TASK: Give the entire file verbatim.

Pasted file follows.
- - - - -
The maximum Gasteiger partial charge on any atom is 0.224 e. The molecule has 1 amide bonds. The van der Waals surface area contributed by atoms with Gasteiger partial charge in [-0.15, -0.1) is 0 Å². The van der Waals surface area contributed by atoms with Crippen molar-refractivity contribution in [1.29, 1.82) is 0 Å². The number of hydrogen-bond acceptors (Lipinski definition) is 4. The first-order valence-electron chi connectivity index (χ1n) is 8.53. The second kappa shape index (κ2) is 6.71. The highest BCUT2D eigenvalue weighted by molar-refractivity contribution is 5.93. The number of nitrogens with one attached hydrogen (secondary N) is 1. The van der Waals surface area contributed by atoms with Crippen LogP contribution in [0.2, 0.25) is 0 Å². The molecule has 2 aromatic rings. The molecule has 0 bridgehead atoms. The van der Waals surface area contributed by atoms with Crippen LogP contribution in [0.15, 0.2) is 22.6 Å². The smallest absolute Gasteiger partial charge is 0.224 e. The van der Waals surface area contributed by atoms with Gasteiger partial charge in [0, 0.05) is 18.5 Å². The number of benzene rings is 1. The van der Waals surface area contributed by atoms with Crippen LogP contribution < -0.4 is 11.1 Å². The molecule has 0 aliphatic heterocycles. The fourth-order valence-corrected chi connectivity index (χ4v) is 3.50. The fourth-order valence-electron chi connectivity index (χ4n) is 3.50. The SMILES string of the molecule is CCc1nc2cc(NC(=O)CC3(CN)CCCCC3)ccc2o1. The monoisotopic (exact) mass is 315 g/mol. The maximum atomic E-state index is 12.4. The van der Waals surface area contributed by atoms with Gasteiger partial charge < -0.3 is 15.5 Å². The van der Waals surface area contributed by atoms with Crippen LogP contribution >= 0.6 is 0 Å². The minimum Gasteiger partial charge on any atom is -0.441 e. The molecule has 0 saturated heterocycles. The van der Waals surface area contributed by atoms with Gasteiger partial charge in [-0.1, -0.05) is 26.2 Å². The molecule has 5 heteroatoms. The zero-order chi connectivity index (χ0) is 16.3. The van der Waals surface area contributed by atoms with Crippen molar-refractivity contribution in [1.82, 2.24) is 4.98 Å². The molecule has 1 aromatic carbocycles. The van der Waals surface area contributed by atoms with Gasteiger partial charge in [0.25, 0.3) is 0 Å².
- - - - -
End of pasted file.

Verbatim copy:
The maximum Gasteiger partial charge on any atom is 0.224 e. The molecule has 1 amide bonds. The van der Waals surface area contributed by atoms with Gasteiger partial charge in [-0.15, -0.1) is 0 Å². The van der Waals surface area contributed by atoms with Crippen molar-refractivity contribution in [1.29, 1.82) is 0 Å². The number of hydrogen-bond acceptors (Lipinski definition) is 4. The first-order valence-electron chi connectivity index (χ1n) is 8.53. The second kappa shape index (κ2) is 6.71. The highest BCUT2D eigenvalue weighted by molar-refractivity contribution is 5.93. The number of nitrogens with one attached hydrogen (secondary N) is 1. The van der Waals surface area contributed by atoms with Crippen LogP contribution in [0.2, 0.25) is 0 Å². The molecule has 2 aromatic rings. The molecule has 0 bridgehead atoms. The van der Waals surface area contributed by atoms with Crippen LogP contribution in [0.15, 0.2) is 22.6 Å². The smallest absolute Gasteiger partial charge is 0.224 e. The van der Waals surface area contributed by atoms with Gasteiger partial charge in [0, 0.05) is 18.5 Å². The number of benzene rings is 1. The van der Waals surface area contributed by atoms with Crippen LogP contribution < -0.4 is 11.1 Å². The molecule has 0 aliphatic heterocycles. The fourth-order valence-corrected chi connectivity index (χ4v) is 3.50. The fourth-order valence-electron chi connectivity index (χ4n) is 3.50. The SMILES string of the molecule is CCc1nc2cc(NC(=O)CC3(CN)CCCCC3)ccc2o1. The monoisotopic (exact) mass is 315 g/mol. The maximum atomic E-state index is 12.4. The van der Waals surface area contributed by atoms with Gasteiger partial charge < -0.3 is 15.5 Å². The van der Waals surface area contributed by atoms with Crippen LogP contribution >= 0.6 is 0 Å². The minimum Gasteiger partial charge on any atom is -0.441 e. The molecule has 0 saturated heterocycles. The van der Waals surface area contributed by atoms with Gasteiger partial charge in [-0.1, -0.05) is 26.2 Å². The molecule has 5 heteroatoms. The zero-order chi connectivity index (χ0) is 16.3. The van der Waals surface area contributed by atoms with Crippen molar-refractivity contribution in [1.82, 2.24) is 4.98 Å². The molecule has 1 aromatic carbocycles. The van der Waals surface area contributed by atoms with Gasteiger partial charge in [0.25, 0.3) is 0 Å².